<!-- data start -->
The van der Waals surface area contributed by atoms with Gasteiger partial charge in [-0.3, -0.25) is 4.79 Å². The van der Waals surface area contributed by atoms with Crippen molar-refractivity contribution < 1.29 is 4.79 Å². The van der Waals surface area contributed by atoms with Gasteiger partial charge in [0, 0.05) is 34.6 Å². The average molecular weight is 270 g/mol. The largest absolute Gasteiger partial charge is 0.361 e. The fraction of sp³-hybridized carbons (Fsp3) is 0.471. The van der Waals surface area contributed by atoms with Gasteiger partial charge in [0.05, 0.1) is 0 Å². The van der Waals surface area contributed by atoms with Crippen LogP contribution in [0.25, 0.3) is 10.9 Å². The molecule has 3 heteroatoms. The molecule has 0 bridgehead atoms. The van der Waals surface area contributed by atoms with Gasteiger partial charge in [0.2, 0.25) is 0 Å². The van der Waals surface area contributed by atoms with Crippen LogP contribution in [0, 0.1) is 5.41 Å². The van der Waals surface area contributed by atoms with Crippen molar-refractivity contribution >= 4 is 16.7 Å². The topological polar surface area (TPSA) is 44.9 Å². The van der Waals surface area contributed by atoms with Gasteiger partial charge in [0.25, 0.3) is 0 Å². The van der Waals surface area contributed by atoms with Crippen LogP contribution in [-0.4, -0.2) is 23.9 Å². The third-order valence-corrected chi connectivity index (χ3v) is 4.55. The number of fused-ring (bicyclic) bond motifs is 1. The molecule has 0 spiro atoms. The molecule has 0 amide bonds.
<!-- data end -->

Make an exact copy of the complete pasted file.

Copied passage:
The van der Waals surface area contributed by atoms with Gasteiger partial charge in [-0.3, -0.25) is 4.79 Å². The van der Waals surface area contributed by atoms with Crippen molar-refractivity contribution < 1.29 is 4.79 Å². The van der Waals surface area contributed by atoms with Gasteiger partial charge in [0, 0.05) is 34.6 Å². The average molecular weight is 270 g/mol. The largest absolute Gasteiger partial charge is 0.361 e. The fraction of sp³-hybridized carbons (Fsp3) is 0.471. The van der Waals surface area contributed by atoms with Gasteiger partial charge in [0.05, 0.1) is 0 Å². The van der Waals surface area contributed by atoms with Crippen LogP contribution in [0.25, 0.3) is 10.9 Å². The molecule has 3 heteroatoms. The molecule has 0 bridgehead atoms. The van der Waals surface area contributed by atoms with Gasteiger partial charge in [0.2, 0.25) is 0 Å². The van der Waals surface area contributed by atoms with Crippen LogP contribution in [0, 0.1) is 5.41 Å². The van der Waals surface area contributed by atoms with Crippen molar-refractivity contribution >= 4 is 16.7 Å². The topological polar surface area (TPSA) is 44.9 Å². The van der Waals surface area contributed by atoms with Gasteiger partial charge in [0.25, 0.3) is 0 Å². The van der Waals surface area contributed by atoms with Crippen LogP contribution in [-0.4, -0.2) is 23.9 Å². The third-order valence-corrected chi connectivity index (χ3v) is 4.55. The number of fused-ring (bicyclic) bond motifs is 1. The molecule has 0 spiro atoms. The molecule has 0 amide bonds.